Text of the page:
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TEN THOUSAND THINGS THEATER IN PRISON

ten thousand things theater

via howlround.com

Ten Thousand Things Theater: Prison Productions Guide Audience.

The old rule states that you shouldn’t go to prison unless you’re sentenced to prison.

Sound right to you? Me, too? No one volunteers for prison, we think.

And we’re wrong.

Prison theater sounds like an everyday job for convicts just to get by; you know, play a role.

If you’re going to go into a prison as a free person, and leave as a free person, you need to go in with intentions.

Putting on a play for prisoners is just such an intention, therefore, prison theater.

Ten Thousand Things Theater gets it done in Minnesota.

Where else should the show go on?

Where should the show not go?

From Prison Arts Coalition:

Oregon

  1. Inside-Out Oregon Academic and arts courses
  2. Eastern Oregon Correctional Institution Creative Arts program, annual Shakespeare production
  3. Center for Intercultural Dialogue – Prisons and Peace Kelley Totten, ktotten@uoregon.edu
  4. Write Around Portland 503.796.9224, info@writearound.org
  5. Project HOPE Peggy Kendellen, pkendellen@racc.org
  6. The Beat Within  David Inocencio, dinocencio@thebeatwithin.org, (415) 503-4170
  7. Open Hearts Open Minds Dialogue, theater, reentry, stallingsjohnny@gmail.com
  8. The Concertina Wire Radio Program University of Oregon, concertinaradio@gmail.com

Reading at the Willamette Writers meeting in Portland, playwright Kira Obolensky said prisoners’ faces changed during plays from shut down expressions of incarceration to the expectant faces of all theater fans wondering ‘what’s next?’

If you’ve seen that transformation, then you’ve seen the human spirit in action. Then there’s the exact opposite.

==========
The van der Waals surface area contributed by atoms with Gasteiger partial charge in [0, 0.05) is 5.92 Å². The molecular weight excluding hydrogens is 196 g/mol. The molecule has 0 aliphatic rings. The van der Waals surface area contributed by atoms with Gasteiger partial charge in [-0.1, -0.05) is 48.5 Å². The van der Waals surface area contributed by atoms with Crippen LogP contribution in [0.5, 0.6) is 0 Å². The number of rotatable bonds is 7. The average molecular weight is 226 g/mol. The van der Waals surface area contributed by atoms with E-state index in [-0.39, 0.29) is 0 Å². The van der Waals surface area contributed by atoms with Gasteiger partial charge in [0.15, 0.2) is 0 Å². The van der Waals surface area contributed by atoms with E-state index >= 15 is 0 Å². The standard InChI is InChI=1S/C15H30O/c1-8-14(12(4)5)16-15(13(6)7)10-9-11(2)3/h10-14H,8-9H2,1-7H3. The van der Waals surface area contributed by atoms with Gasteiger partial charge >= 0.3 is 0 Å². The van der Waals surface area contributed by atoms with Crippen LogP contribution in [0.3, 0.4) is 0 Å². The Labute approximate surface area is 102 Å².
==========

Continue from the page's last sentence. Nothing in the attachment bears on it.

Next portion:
One job I had involved occasional heavy labor, not something you’d expect in the museum world.

Traveling shows make the rounds in heavy crates riding in big trucks. The exhibit goal is getting the trucks unloaded, the crates unpacked, and artifacts installed.

This is where the chain gang came in.

I clocked in at work, checked the schedule, then hiked up to SW 11th to collect guys to unload the big stuff.

We’d walk the five blocks together back to the museum.

Once out of the work-release Martha Washington the prisoners were just guys. No orange jumpsuits for them.

Running a crew means teamwork and my crew bonded right away. No one wanted to be the weakling.

They were loud and funny and pointed things out for each other. Just guys doing man-work. They were in high spirits all day, then we walked back.

Once inside the correction facility they returned to prisoner status. The first time was shocking. Everyone shut down at the same time. It felt like they choked off their own humanity to be good prisoners.

All week the same routine: walk up to 11th, sign for the fellas, have a great day, and walk them back. It turned into a competition inside to join my crew.

The loading zone sat across from a florist on Jefferson and Broadway with pretty girls arranging and watering flowers all day, but I’m sure that wasn’t the draw.

The end of everyday brought the same result, hitting the switch from free to locked down.

If Kira Obolensky and Ten Thousand Things Theater help one released prisoner avoid the repeat offender tag, their work is effective.

More important, if theater helps prisoners treat one another with greater care, then they have a chance to retain their own humanity.

If concern for others doesn’t start at home, or the neighborhood, it gets buried.

Finding the essence of humanity in prison is worth shoveling for.

Can you dig it? Johnny say yes.

ten thousand things theater

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About David Gillaspie

Comments

  1. David, thank you for sharing some of your thoughts on how the work of Michelle Hensley, Kira Obolensky, and Ten Thousand Things Theater reminds everyone of their humanity.

    If this theater experience functions transformatively for the incarcerated, think how it could help everyone else.

    It’s always been clear to me that a genuine, honest performance has the power to alter perception and bias. More work is needed to bring this type of experience to everyone.

    • David Gillaspie says:

      Hey Peter,

      I remember seeing the musical Momma Mia and walking around in a daze during intermission wondering why I was so thrilled to hear Abba. What the heck was going on between musical theater and me?

      Then I saw the same expression on others. Like I say about art: it gets you before you get it.

      If behavior is learned, theater can be a great teacher. How do you think Tennessee Williams would play inside?

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